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Adapted from the 1975 film Monty Python and the Holy Grail, Spamalot is an inspired bit of lunacy from Python cast mate Eric Idle, who wrote the book, music (collaborating with John du Prez), and lyrics for this Tony-award winning musical. Similar to the film, with most of the best of the comic gags retained, it diverges some from the storyline and manages to create a fresh take on the Arthurian legend.

A narrator (Daniel Dawson) appears on stage, giving a bit of historical background on England, which is followed by a group of Finns dancing a merry folk dance. Incensed, the narrator rebukes the group for misunderstanding that he said England, not Finland. Cut to medieval England, and Arthur and his servant, Patsy, gallop in, not on horseback, but with Patsy banging two coconut shells together to simulate the sound. What follows is a debate on how those cocoanut shells got to England between two guards atop castle walls. Arthur leaves in disgust.

This scene, long an audience favorite, sets the stage for the silly, improbable encounters Arthur (Martin Kildare) and Patsy (Erik Scott Romney) have along the way as they try to enlist knights for the Round Table. Soon Sir Lancelot (Marc Ginsburg), Sir Dennis Galahad (Nick Tubbs), Sir Bedevere (Tyler Stouffer), and Sir Robin (Jeff Skowron) become principals in the journey through the kingdom. The Lady of the Lake (Chelle Denton) is also very much present as the story progresses.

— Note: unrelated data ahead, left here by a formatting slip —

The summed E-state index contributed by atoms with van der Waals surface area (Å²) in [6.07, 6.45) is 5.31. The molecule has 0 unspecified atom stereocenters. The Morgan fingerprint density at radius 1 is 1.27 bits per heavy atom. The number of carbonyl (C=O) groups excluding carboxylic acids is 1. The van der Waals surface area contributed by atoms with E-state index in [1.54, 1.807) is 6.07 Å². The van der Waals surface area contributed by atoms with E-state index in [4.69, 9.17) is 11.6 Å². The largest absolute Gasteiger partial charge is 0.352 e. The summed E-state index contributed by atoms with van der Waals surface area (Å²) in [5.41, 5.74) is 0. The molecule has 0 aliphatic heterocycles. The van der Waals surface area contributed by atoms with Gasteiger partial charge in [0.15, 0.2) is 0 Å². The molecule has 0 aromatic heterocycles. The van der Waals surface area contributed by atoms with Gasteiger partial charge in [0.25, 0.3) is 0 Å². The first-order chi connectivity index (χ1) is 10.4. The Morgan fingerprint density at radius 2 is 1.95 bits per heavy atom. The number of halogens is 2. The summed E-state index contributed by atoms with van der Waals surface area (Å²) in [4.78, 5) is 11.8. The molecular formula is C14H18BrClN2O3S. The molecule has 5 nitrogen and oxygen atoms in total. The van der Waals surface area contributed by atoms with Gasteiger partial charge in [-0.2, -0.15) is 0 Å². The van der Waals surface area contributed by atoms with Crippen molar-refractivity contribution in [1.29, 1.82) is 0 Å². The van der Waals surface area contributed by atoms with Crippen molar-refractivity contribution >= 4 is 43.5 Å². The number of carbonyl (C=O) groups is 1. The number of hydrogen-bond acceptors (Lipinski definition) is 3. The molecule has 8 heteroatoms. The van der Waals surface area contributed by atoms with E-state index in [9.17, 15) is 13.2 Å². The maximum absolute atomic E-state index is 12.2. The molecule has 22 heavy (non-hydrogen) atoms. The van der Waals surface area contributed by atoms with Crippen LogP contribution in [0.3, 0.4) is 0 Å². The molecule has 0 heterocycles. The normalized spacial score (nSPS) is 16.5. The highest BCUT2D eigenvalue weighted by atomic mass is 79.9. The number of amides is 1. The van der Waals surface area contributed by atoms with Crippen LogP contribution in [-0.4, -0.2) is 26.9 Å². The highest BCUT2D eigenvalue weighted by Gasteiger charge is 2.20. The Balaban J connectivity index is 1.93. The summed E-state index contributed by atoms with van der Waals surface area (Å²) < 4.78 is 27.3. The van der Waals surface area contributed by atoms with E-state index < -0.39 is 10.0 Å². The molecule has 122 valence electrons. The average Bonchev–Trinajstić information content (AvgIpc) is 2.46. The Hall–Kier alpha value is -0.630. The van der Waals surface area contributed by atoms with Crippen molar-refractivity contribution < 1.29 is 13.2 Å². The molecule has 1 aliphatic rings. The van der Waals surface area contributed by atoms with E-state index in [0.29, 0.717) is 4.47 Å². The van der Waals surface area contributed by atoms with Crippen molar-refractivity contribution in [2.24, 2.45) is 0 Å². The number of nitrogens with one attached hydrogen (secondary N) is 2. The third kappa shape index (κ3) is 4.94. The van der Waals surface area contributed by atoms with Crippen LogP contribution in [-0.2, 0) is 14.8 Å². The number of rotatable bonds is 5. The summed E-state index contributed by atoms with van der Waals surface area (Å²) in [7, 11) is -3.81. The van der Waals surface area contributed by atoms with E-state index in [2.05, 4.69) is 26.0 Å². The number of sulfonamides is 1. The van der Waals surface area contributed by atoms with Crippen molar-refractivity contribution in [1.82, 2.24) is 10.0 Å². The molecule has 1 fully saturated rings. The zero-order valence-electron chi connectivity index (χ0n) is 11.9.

Attempting to explicate the storyline would probably confuse those who have not been long-time fans and is unnecessary for the vast majority of audience members who know the story and anticipate the antics as each scene unfolds. Suffice it to say that it is a clever parody of legends, in general, and Arthur and Camelot, in particular.

Notable is the ensemble of Michelle Benton, Soleil Garcia, Leslie Miller, Adrian Mustain, Dylan Pass, Rile Reavis, Mark C. Reis, Jean Schroeder, Erich Schroeder, Joe Stein, Paul Stein, and Dance Captain Jane Papageorge. They play, among others, Laker girls, villagers, can-can dancers, knights, castle guards, sentries, and minstrels. They add the requisite Broadway-style musical numbers and flesh out the colorful excitement that is created by a large-cast production.